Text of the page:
You can spot a woman without power by her purse, which bulges with enough personal gear for a quick Arctic expedition. This is because the powerless must look sharp for any chance to brush their teeth with someone else’s water.

Water has become a precious commodity – not drinking water, that can be found at various good-Samaritan waterholes – but flushing water.

Reporter Eric Blom decided early in the blackout that keeping the toilets going was a prime objective. So he walked out into his yard in the naive expectation that he would simply fill a bucket with snow for melting.

“There was a layer of ice atop the snow, so I stomped down, ” he said. “The ice didn’t crack but it sure made my foot hurt.”


He searched for thinner ice and finally managed to make a dent. When he thrust the plastic bucket into it, the bucket cracked. Finally he gathered enough ice chips to fill several containers and left it to melt in the “warmth” of his house.

“The snow was still not melted three days later, ” he said.

Blom tells these stories in the past tense. They already are fading into myth. “We’ve got the power back now, ” he said cheerily. “So, things are peachy.”

I’m happy for him. Very very happy. Of course, I’m happy. Although Steve, my boss, confessed a dark side of his personality that I’m afraid I share. Whenever he asks someone if they have power back yet and they sadly shake their heads, he looks suitably sympathetic. But in his evil heart, he whispers, “Allllll right. I am not alone.”

Of course, Steve may have a reason to be in a bad mood. Features reporter Lloyd Ferris was kind enough to lend him a portable kerosene heater. Unfortunately it was a heater with a somewhat sordid past. It had been sitting unused in a shed for at least three years. The shed was a favorite spot for cats. Not just the Ferris cats, but every cat in the neighborhood.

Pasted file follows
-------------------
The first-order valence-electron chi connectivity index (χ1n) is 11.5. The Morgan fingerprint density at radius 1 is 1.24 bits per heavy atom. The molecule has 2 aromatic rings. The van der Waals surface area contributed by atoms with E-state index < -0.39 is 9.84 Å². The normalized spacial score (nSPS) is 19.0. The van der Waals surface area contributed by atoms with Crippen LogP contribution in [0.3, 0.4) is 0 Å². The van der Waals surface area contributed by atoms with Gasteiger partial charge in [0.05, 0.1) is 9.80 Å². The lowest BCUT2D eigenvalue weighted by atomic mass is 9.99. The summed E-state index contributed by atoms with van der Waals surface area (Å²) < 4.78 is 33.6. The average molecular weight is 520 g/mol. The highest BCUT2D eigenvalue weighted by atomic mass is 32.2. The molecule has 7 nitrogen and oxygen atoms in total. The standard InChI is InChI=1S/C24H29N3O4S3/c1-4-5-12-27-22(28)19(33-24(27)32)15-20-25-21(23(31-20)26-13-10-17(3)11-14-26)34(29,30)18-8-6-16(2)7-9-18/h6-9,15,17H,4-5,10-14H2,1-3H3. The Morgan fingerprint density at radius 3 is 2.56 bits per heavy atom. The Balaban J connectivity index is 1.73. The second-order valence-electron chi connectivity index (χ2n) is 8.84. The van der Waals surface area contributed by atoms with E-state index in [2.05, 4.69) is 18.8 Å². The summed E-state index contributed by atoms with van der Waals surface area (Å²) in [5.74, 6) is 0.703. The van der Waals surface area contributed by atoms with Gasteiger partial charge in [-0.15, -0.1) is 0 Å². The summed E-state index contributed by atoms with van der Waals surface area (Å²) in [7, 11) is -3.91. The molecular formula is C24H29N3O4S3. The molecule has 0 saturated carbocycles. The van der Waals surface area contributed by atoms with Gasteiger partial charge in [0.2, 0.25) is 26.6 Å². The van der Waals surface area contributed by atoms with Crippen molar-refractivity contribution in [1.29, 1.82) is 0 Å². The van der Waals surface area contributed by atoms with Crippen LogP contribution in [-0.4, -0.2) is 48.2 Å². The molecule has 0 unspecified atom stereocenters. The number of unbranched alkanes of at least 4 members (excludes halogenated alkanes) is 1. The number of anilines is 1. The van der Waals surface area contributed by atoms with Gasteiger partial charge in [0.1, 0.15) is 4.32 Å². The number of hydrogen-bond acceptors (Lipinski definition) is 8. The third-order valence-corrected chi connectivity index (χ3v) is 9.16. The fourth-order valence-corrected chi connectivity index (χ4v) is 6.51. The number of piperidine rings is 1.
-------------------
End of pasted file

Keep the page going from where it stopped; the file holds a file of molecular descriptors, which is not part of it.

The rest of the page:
“Fortunately I decided to light the heater in the shed, because the moment it warmed up a horrible smell of tomcat pee filled the building, ” Ferris said. “Actually, you could smell it in the house right through a closed door. For some reason, the cats had used the heater as their potty. Luckily, the odor burned off.”


Or so he hopes. But he won’t know for sure until Steve does his next job evaluation.

Another interesting development is the reaction of the powerless to power-company workers. There certainly was no excuse for that caller who told CMP he planned to cut down a utility pole with his chain saw; then, once a crew arrived to fix it, he would use his shotgun to hold them hostage until his electricity came on.

In my neighborhood and many others, power-company workers are welcomed like the U.S. Army troops liberating Paris. I’ve heard stories about restaurants full of storm refugees giving power crews a standing ovation. My own sons stood beside the road Friday cheering and waving when a power truck carrying electrical poles passed our house.

I only hope that some day – some bright, bright day – they will come back and fix our power line. I know it can happen, because Steve just shouted to the world that his power was back on. Now he can let that stiff upper lip he’s been bragging about relax.

So Gary and I are the only two left in the dark in the whole features department – a fact that a warm and toasty co-worker tactfully pointed out, yelling, “And then there were two.”

When I called Gary on Friday afternoon – really, truly hoping his power was back on – he said his house was getting colder floor by floor.


A neighbor had a premonition they would get power back today, but Gary doesn’t believe in premonitions any more.

Still, he said, he and his wife were just sitting there, laughing.

“What’s so funny?” I asked.

“Nothing, ” he said. But he kept laughing.

Comments are no longer available on this story